Afghanistan: Situation of young male
‘Westernised’ returnees to Kabul

Image by Marcia Chandra

Endorsed and peer-reviewed by the Asylum Research Consultancy (ARC) and the Dutch Council for Refugees, Asylos has compiled a new COI research report on the situation of young male ‘Westernised’ returnees to Kabul, Afghanistan. This report was compiled to meet an increased demand by legal representatives who are representing young Afghan asylum seekers in Europe. These asylum seekers have spent their teenage years in Europe and are denied a new form of protection after turning 18 on the basis that the security situation in Afghanistan has improved and that return to or internal relocation to Kabul will be both reasonable and relevant. Our report serves to counterbalance a general lack of understanding and lack of country information about the relevant issues at stake and contribute with this report to a more informed debate about the situation of young ‘Westernised’ returnees to Afghanistan. It is also intended as a tool to assist legal practitioners and to help ensure that decision-makers consider all relevant material.

Access our report

Afghanistan: Situation of young male ‘Westernised’ returnees to Kabul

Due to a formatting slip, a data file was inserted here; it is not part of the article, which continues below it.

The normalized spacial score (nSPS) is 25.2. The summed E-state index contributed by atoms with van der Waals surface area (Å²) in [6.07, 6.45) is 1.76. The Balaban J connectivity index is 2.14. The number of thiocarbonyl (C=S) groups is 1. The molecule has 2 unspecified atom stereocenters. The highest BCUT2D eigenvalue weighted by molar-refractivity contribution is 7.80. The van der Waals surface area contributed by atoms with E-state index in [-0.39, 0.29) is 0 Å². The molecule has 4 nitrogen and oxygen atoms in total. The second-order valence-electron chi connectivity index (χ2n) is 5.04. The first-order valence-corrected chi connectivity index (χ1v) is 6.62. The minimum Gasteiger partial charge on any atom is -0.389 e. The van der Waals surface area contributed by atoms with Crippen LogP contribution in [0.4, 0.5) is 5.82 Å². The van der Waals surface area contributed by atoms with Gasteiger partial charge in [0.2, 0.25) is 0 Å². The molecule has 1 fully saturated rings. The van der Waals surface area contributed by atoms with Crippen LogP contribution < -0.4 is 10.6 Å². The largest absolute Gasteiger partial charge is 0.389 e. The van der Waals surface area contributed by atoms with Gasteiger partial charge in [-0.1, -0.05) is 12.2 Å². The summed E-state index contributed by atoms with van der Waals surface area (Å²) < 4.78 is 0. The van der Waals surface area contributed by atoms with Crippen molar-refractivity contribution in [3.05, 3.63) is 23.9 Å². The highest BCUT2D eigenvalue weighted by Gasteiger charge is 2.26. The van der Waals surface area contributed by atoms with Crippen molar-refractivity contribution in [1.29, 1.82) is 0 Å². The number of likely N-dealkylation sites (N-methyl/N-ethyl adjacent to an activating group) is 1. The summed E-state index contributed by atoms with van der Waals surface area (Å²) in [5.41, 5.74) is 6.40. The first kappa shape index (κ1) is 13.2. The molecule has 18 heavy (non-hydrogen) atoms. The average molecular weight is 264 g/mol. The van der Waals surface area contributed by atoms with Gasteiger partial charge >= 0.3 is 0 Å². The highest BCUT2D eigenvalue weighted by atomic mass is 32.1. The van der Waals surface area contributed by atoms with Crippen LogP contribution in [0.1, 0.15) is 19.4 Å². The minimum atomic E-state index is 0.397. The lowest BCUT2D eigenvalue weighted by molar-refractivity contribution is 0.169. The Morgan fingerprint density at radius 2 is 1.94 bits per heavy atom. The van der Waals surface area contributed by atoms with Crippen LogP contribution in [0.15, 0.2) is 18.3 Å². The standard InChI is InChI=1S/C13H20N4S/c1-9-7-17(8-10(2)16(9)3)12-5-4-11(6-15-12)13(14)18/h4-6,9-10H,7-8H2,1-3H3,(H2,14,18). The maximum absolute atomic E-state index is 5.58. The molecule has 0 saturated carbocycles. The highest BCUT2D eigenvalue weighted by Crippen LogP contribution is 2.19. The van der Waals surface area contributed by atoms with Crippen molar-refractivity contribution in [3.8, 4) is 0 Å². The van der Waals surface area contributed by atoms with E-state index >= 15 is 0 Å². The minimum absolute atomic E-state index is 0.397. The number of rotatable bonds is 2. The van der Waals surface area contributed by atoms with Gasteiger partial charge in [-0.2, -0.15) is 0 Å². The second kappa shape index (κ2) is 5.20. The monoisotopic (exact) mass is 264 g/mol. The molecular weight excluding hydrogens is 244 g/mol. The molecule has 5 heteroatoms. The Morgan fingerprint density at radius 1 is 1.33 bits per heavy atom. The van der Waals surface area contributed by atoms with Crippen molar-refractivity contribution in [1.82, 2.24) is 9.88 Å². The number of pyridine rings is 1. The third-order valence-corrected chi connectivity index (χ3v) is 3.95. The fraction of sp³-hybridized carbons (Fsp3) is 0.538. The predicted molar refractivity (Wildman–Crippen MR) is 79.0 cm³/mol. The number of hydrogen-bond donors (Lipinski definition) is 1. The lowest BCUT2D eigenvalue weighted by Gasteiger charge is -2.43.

Published in August 2017.

Table of contents:

I. Foreword
II. Methodology
III. Research Outline
IV. Sources Consulted
V. Findings
VI. Annexes

PLEASE NOTE: This report was cited in the January 2018 UK Home Office Country Policy and Information Note (CPIN) “Afghanistan: Afghans perceived as ‘Westernised’”. Whilst Asylos welcomes the Home Office’s use of our research to inform its refugee status determination processes, it is our assessment that in this case the information which has been selected from the Asylos report, the manner in which it has been summarised, and the conclusions drawn based on this analysis, do not accurately reflect the findings contained within the report as a whole. We would therefore like to draw attention to our Asylos comments on HO Afghanistan CPIN.

Do you have comments or feedback on our report? We would love to hear it! You can submit it here, inserting the case reference number AFG2017-05.

Please note that this report was researched by us on a pro bono basis. In order to be able to produce more reports of this format, we need your support. If you have found this resource useful, please consider supporting us by making a donation here.